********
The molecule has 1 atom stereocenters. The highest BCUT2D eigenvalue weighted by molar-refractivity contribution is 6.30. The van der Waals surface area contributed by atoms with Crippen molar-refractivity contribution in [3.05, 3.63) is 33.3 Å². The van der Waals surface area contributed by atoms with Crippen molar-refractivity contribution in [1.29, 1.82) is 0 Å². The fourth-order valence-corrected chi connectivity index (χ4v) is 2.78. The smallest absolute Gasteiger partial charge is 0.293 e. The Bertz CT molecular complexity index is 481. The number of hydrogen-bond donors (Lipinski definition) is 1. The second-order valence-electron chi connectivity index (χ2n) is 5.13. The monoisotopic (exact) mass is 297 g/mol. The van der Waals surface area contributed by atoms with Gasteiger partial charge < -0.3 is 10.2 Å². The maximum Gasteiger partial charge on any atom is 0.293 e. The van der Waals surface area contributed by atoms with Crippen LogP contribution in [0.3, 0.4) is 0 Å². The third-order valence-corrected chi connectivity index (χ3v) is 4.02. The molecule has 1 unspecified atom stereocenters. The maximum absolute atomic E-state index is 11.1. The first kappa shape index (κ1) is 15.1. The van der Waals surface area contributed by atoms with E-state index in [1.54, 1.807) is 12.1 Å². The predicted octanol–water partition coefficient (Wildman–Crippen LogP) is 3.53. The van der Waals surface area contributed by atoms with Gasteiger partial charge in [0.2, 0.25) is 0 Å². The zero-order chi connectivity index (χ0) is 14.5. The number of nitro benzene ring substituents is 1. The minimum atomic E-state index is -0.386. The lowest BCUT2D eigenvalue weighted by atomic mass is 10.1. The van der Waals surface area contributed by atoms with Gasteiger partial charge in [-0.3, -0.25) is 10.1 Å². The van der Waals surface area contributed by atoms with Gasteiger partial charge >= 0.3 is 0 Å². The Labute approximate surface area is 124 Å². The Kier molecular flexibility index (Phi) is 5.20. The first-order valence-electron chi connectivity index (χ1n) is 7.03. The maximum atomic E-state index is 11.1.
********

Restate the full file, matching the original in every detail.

The molecule has 1 atom stereocenters. The highest BCUT2D eigenvalue weighted by molar-refractivity contribution is 6.30. The van der Waals surface area contributed by atoms with Crippen molar-refractivity contribution in [3.05, 3.63) is 33.3 Å². The van der Waals surface area contributed by atoms with Crippen molar-refractivity contribution in [1.29, 1.82) is 0 Å². The fourth-order valence-corrected chi connectivity index (χ4v) is 2.78. The smallest absolute Gasteiger partial charge is 0.293 e. The Bertz CT molecular complexity index is 481. The number of hydrogen-bond donors (Lipinski definition) is 1. The second-order valence-electron chi connectivity index (χ2n) is 5.13. The monoisotopic (exact) mass is 297 g/mol. The van der Waals surface area contributed by atoms with Gasteiger partial charge < -0.3 is 10.2 Å². The maximum Gasteiger partial charge on any atom is 0.293 e. The van der Waals surface area contributed by atoms with Crippen LogP contribution in [0.3, 0.4) is 0 Å². The third-order valence-corrected chi connectivity index (χ3v) is 4.02. The molecule has 1 unspecified atom stereocenters. The maximum absolute atomic E-state index is 11.1. The first kappa shape index (κ1) is 15.1. The van der Waals surface area contributed by atoms with E-state index in [1.54, 1.807) is 12.1 Å². The predicted octanol–water partition coefficient (Wildman–Crippen LogP) is 3.53. The van der Waals surface area contributed by atoms with Gasteiger partial charge in [0.2, 0.25) is 0 Å². The zero-order chi connectivity index (χ0) is 14.5. The number of nitro benzene ring substituents is 1. The minimum atomic E-state index is -0.386. The lowest BCUT2D eigenvalue weighted by atomic mass is 10.1. The van der Waals surface area contributed by atoms with Gasteiger partial charge in [-0.3, -0.25) is 10.1 Å². The van der Waals surface area contributed by atoms with Gasteiger partial charge >= 0.3 is 0 Å². The Labute approximate surface area is 124 Å². The Kier molecular flexibility index (Phi) is 5.20. The first-order valence-electron chi connectivity index (χ1n) is 7.03. The maximum atomic E-state index is 11.1.